Energy savings hampered worldwide by regulatory laissez-faire: Economist study

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Failure to enforce existing regulation is the main obstacle preventing the energy-efficiency services market from picking up across the globe – including in the European Union, India, China and the United States – says a recent study by the Economist Intelligence Unit.

The property and construction sectors account for 40% of the world's carbon emissions, according to the study, commissioned by the non-profit Global Buildings Performance Network.

And as economies in the EU, United States, India and China are trying to decouple their growth from energy consumption, companies are bound to pay more and more attention to the renovation of the existing building stock.

Whilst there are plenty of incentives in terms of legislation meant to trigger a growth in the energy-efficient revamp of buildings, there is not enough will to properly execute the laws, says the the study – Energy efficiency and energy savings: a view from the building sector.

Lack of enforcement

Real estate companies and businesses selling energy-efficiency services broadly welcome legislation as a means of helping investments.

Businesses prefer globally synchronised energy-efficiency laws, which they say will create a level playing field. And most (68%) see carbon taxes as helpful so far, the survey says. 

But almost 40% of all construction and real estate executives interviewed complained that a lack of regulatory enforcement is a major obstacle to investments in energy efficiency.

“To get things moving at a faster pace and for everyone to buy into this, governments must press for it as mandatory or impose penalties for not complying with certain energy levels,” Kenneth Fong, Asia-Paci?c director of engineering operations for Hilton Worldwide, told the researchers.

The survey also revealed that mandatory building energy efficiency ratings are only cost-effective if sub-metering is also introduced, the study found. And whilst legislation is needed to create incentives for investment, it is also as important to continue to improve the existing regulations as well. Legislators could start by re-defining what a green building is to create shared standards, executives said.

Energy efficiency profitable

More than 7-in-10 of the surveyed real estate and construction executives in the EU, India, China and the US told the study's researchers that energy-efficiency laws benefit the building sector.

With the right policy signals to enforce rules, energy efficiency can take off not only as an environmental measure, but also as a means of improving companies' balance sheets, the study said.

In general, energy expenditure constitutes a relatively small percentage of overall operating costs and companies are not so willing to put capital into long-term investments.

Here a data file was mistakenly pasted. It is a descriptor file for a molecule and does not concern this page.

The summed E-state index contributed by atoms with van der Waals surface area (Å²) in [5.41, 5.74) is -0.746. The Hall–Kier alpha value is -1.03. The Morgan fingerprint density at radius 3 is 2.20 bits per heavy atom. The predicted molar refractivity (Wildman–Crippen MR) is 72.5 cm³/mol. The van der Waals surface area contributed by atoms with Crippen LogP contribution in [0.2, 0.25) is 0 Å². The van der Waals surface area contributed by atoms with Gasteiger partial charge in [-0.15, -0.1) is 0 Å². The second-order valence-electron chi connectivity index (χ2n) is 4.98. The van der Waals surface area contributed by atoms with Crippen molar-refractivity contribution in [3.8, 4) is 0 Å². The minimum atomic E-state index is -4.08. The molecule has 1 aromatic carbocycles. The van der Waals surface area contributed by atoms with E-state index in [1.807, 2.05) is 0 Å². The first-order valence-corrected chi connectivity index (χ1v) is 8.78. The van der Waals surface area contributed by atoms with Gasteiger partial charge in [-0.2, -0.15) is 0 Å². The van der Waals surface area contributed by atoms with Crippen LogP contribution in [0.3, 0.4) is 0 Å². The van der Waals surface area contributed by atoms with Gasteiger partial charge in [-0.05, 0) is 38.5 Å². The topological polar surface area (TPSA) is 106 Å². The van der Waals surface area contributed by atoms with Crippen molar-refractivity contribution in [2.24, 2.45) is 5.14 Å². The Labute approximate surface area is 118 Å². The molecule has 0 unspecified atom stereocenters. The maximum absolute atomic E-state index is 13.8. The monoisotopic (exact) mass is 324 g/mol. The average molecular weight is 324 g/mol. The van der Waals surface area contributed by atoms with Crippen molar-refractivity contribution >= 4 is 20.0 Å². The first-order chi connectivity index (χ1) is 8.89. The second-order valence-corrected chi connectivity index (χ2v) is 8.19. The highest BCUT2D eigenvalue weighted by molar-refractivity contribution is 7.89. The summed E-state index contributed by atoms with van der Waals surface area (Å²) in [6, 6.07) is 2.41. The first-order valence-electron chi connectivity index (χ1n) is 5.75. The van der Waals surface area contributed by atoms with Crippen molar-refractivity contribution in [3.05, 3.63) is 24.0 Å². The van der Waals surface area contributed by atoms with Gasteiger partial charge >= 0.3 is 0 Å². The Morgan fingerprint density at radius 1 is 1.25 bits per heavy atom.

Also, corporate executives have traditionally been more concerned with the immediate gains they could bring to the company, while investments in energy efficiency have long return periods. Predictably, there is a strong economic rationale for measures with a short payback periods, the study found.

Efficiency seen as risk management tool

Companies are becoming more strategic in their approach to energy-efficiency investments, the study found. With highly volatile prices, energy can represent a large proportion of controllable expenditure.

“Property managers can’t control things such as the taxes a company has to pay, the insurance premiums a property has to pay or the cost of land leases,” said George Caraghiaur, senior vice president of energy and procurement Simon Property Group, one of the world’s largest real estate companies. 

"If you strip those costs away and look strictly at the controllable costs, energy expenditure represents a much bigger part of those costs".

Energy efficiency can also be used to mitigate risk. A majority of companies (69%) are treating their investments in this way, the survey shows.

For example, many managers think that it is a matter of time until the market realises the benefits of green building and those who start considering taking measures now will have an edge over others, especially as energy prices continue to escalate as expected.

"While the range of risks being addressed is broad – from energy price risks and changing market demand to prospects for future climate change legislation – the fact that companies view energy efficiency as a risk management tool suggests that the sector is considering these investments in a broader strategic context," the study says.

Buildings account for over 40% of the EU's final energy demand and are a major source of greenhouse-gas emissions, making energy savings there a key element of European climate change objectives.

The Energy Performance of Buildings Directive (EPBD), adopted in 2002, was meant to reduce the EU's energy consumption by up to 6%. The directive was reviewed in 2010 (read full text) to cover residential and non-residential constructions.

>> Read our LinksDossier on energy efficiency in buildings.

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